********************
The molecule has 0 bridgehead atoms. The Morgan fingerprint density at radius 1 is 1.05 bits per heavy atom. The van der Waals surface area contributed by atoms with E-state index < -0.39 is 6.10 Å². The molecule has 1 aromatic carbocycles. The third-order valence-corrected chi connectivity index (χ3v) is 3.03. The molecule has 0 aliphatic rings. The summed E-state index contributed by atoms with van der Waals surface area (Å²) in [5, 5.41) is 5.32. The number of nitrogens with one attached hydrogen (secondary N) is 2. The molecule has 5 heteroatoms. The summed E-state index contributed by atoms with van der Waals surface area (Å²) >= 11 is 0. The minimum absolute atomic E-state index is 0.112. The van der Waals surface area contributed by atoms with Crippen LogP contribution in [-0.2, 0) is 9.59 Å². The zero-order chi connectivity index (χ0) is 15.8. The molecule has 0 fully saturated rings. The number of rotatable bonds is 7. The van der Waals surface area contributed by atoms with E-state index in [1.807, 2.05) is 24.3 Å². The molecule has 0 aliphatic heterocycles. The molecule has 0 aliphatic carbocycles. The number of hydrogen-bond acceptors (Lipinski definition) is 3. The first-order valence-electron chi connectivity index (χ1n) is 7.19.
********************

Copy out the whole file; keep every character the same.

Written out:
The molecule has 0 bridgehead atoms. The Morgan fingerprint density at radius 1 is 1.05 bits per heavy atom. The van der Waals surface area contributed by atoms with E-state index < -0.39 is 6.10 Å². The molecule has 1 aromatic carbocycles. The third-order valence-corrected chi connectivity index (χ3v) is 3.03. The molecule has 0 aliphatic rings. The summed E-state index contributed by atoms with van der Waals surface area (Å²) in [5, 5.41) is 5.32. The number of nitrogens with one attached hydrogen (secondary N) is 2. The molecule has 5 heteroatoms. The summed E-state index contributed by atoms with van der Waals surface area (Å²) >= 11 is 0. The minimum absolute atomic E-state index is 0.112. The van der Waals surface area contributed by atoms with Crippen LogP contribution in [-0.2, 0) is 9.59 Å². The zero-order chi connectivity index (χ0) is 15.8. The molecule has 0 fully saturated rings. The number of rotatable bonds is 7. The van der Waals surface area contributed by atoms with E-state index in [1.807, 2.05) is 24.3 Å². The molecule has 0 aliphatic heterocycles. The molecule has 0 aliphatic carbocycles. The number of hydrogen-bond acceptors (Lipinski definition) is 3. The first-order valence-electron chi connectivity index (χ1n) is 7.19.